Cutting negative people out of your life can be extremely difficult, no matter the person. It is hard to let go of a bond that you invested yourself in even when you may know the situation is toxic. Despite this, it is very important to surround yourself with positive people and know when it is time to let go of bad ties. Two of our writers decided to write about their own experiences with cutting people off to show how it has benefited their lives:
When it comes to cutting ties with friends, the decision may not be entirely easy. There comes a time when we all look back and wonder if our friendships are healthy, or if they are growing to become poisonous. Our friends become bad influences, corrupted with new ways in how to attract a crowd, or at least that’s how it was from my personal experience.
One of my best friends from high school was obsessed with gaining attention from any guy she came in contact with. She would ask me to come on double dates with guys I had never met and stay out late, all the while I was lying to my parents saying I was just at a sleepover at her house. She would always pressure me to come along with her on dates with these guys she had met online.
When it came time to leave for college, I knew I had the chance to finally stand up and say something. She wanted to stay friends throughout college, even though we were going to different schools, but I stood up and said it wasn’t the best idea to do so. I told her that she was pointing me in the wrong direction and that she was selfish to only think of herself. Surprisingly enough, she agreed and apologized for it, but even to this day, we aren’t very close and rarely speak. I hear from her from time to time and she hasn’t changed much. She still uses Tinder to meet guys and go on dates with random boys, but it doesn’t bother me anymore because I don’t have to tag along. Sometimes it is best to cut people off when it is obvious that they are using you, but there are other times when you need to be that wake up call to summon them back into reality. The line between these two extremes is not always obvious, but in time, it will become so.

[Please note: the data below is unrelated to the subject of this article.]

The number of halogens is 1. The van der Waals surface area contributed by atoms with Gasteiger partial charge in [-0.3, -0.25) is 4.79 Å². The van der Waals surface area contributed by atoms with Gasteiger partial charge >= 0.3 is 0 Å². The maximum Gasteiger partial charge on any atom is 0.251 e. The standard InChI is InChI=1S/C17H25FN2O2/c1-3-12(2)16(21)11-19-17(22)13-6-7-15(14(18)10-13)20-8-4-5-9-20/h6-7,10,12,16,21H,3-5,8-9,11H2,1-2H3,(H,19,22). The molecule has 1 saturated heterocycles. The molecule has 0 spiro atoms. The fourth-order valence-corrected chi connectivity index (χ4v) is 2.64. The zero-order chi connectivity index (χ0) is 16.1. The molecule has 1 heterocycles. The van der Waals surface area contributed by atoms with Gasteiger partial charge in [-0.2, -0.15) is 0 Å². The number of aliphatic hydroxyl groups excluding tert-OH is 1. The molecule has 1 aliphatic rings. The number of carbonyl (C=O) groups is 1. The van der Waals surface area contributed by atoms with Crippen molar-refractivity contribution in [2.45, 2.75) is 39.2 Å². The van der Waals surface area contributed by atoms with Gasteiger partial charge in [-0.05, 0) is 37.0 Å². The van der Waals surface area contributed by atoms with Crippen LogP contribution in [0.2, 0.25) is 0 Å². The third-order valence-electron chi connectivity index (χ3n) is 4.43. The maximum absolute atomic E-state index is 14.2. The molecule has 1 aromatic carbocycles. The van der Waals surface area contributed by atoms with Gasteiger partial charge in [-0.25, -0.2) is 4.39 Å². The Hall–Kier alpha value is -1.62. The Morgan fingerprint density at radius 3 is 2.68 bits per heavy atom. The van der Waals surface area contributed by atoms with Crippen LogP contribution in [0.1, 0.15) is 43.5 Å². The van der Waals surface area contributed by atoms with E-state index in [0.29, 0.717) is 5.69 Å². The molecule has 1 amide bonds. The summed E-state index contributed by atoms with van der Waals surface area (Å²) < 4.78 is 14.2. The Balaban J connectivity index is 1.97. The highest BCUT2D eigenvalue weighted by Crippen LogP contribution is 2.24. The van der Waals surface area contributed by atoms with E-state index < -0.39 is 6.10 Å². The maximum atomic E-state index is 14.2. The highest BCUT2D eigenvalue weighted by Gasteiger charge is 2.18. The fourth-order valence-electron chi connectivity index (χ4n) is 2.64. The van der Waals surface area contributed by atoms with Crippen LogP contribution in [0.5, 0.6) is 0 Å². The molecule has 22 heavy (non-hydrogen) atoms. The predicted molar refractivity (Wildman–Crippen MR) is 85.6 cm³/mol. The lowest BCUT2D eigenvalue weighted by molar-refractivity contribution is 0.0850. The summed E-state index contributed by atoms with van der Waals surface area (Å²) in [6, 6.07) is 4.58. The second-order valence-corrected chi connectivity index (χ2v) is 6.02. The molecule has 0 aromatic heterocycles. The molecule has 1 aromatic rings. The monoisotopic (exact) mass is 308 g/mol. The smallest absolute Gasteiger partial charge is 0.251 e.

Cutting people off, it sounds negative doesn’t it? Well, not if the person herself is causing negative influences in your life. When I cut the most negatively influential person out of my life, I felt a weight was lifted off of my shoulders.
I was the happiest I had been since knowing this person, and I have never looked back on, or regretted my decision. So this is what happened: in highschool I became friends with a girl who was known for partying and being a wild child. Before meeting her, I was against underage drinking and sneaking out to parties. Initially my goal was to change her life to be more like mine, but it was soon after that I realized drinking had ravaged this girl's life beyond repair or savior. She simply loved partying too much to ever want to be ‘fixed’ with my young wisdom.
As time went by in our short-lived friendship, I blatantly decided to go to a party with her. At the party I sat back and claimed “no thank you, I don’t drink,” to every person who offered me a not-so-virgin drink, then the peer pressure started kicking in. Long story short, I attended a handful more parties with this girl. I started realizing how far from my true and pure values I had drifted from just this one negative person in my life, so I quit being her friend, cold turkey. Cutting this girl off was by far the best decision I have ever made because it led me to where I am today as a strong, passionate, successful, and motivated individual who keeps to her morals and values.
Just remember Collegiettes, if there is someone negatively influencing your life it may be best to -